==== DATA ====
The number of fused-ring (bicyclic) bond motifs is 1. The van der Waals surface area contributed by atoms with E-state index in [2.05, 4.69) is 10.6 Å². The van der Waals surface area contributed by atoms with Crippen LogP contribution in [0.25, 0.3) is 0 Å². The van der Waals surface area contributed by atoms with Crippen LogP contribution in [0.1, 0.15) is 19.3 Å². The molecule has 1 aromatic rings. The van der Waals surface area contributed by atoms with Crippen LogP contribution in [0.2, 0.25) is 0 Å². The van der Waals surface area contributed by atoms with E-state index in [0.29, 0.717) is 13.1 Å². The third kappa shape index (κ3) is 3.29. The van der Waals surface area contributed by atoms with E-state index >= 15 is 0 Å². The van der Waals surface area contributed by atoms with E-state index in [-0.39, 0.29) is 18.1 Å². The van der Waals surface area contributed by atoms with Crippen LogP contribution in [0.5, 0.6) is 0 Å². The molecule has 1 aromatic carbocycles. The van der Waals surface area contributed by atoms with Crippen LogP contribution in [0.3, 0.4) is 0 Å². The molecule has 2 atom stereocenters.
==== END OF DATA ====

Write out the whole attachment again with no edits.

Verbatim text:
The number of fused-ring (bicyclic) bond motifs is 1. The van der Waals surface area contributed by atoms with E-state index in [2.05, 4.69) is 10.6 Å². The van der Waals surface area contributed by atoms with Crippen LogP contribution in [0.25, 0.3) is 0 Å². The van der Waals surface area contributed by atoms with Crippen LogP contribution in [0.1, 0.15) is 19.3 Å². The molecule has 1 aromatic rings. The van der Waals surface area contributed by atoms with Crippen LogP contribution in [0.2, 0.25) is 0 Å². The van der Waals surface area contributed by atoms with E-state index in [0.29, 0.717) is 13.1 Å². The third kappa shape index (κ3) is 3.29. The van der Waals surface area contributed by atoms with E-state index >= 15 is 0 Å². The van der Waals surface area contributed by atoms with E-state index in [-0.39, 0.29) is 18.1 Å². The van der Waals surface area contributed by atoms with Crippen LogP contribution in [0.5, 0.6) is 0 Å². The molecule has 1 aromatic carbocycles. The van der Waals surface area contributed by atoms with Crippen LogP contribution in [0.3, 0.4) is 0 Å². The molecule has 2 atom stereocenters.